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Master of Arts in Theology & Ecology

Master of Arts in Theology & Ecology (MTE)

Assuming the sacredness and interdependence of all creation, and in recognition of the world’s exhaustion, brokenness, and systemic injustices, the Master of Arts in Theology and Ecology (MTE) forms leaders for service by immersing participants in a community of embodied theological reflection, rooted in Princeton Theological Seminary's Farminary, and by attending to the intimate connections among land, space, justice, soil, place, and neighbor.

MTE Learning Outcomes

In service to the mission of Princeton Theological Seminary, graduates of the Master of Arts in Theology and Ecology program will be able to:

  1. Attain a basic grasp of and proficiency in the theological disciplines (biblical studies, history, practical theology, theology).
  2. Understand the complex history of the relationships among human and nonhuman creatures, with particular attention to the intersections of ecological, economical, racial, and gender injustice.
  3. Wrestle with the church’s varied and occasionally conflicting roles in the aforementioned complex history.
  4. Articulate a provisional vision of justice and flourishing for creation that is rooted in Christ’s creative, salvific, and redemptive love for all creation.

The MTE degree is a 13-month residential degree that requires the completion of 36 credits.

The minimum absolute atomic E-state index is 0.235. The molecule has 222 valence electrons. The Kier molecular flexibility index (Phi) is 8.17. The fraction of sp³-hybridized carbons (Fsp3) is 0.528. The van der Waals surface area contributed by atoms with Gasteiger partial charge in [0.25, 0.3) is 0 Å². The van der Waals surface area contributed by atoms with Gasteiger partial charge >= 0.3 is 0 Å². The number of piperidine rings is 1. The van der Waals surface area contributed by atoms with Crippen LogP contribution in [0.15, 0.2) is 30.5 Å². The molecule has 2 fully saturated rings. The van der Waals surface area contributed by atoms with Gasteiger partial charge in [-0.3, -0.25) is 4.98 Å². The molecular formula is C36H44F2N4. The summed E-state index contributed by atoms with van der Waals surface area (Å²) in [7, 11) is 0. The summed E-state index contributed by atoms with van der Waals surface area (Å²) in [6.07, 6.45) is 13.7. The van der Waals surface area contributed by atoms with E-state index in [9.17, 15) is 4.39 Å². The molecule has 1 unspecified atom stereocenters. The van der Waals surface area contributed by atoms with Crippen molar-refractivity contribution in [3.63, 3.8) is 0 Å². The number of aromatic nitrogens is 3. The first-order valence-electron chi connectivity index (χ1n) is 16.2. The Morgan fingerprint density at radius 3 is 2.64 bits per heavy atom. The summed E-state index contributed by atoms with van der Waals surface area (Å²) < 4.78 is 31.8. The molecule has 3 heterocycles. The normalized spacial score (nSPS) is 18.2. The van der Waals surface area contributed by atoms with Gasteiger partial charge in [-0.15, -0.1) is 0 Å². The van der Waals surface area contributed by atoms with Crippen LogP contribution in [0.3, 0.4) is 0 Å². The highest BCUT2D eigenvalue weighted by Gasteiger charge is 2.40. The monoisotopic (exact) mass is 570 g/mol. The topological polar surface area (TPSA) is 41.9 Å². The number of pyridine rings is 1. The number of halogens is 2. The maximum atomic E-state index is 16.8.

MTE Curriculum (36 credits)

Introduction to the Theology and Ecology Program (3 credits) [first June term]
Introduction to the Ecology of Theological Education (6 credits) OR an Independent Study (6 credits) [1]
Four courses focused on Theology, Ecology, and Faith Formation (12 credits)
Special Concluding Course at the Farm (3 credits) [2] [second June Term]
Four General Electives (12 credits)
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[1] MTE students with no training in theological education will take the Introduction to the Ecology of Theological Education course (6 credits) that will distill foundational concepts from each discipline. Students with prior theological education will take an Independent Study over the summer (6 credits). All students will engage in intensive work at the Farminary during planting/growing seasons.

[2] MTE students concluding their program will mentor students entering the program.


Additional Information

Ashley with goat

This design reflects a one-year (13-month) Master of Arts in Theology and Ecology. The degree requires 36 credit hours.

I am so incredibly grateful for the ways that I have encountered God in the midst of the farm and the people who tend it.

1st June Term
Special 3-week June Term course at the Farm – Intro to the Theology and Ecology Program for new students (3)
Credits - 3

Summer Term
Introduction to the Ecology of Theological Education (6) or Independent Study for those with theological education foundation (6)
Credits - 6

Fall Term
2 courses from those listed as fulfilling the Theology, Ecology, and Faith Formation (6)
2 electives (6)
Credits - 12

January Term
Optional

Spring Term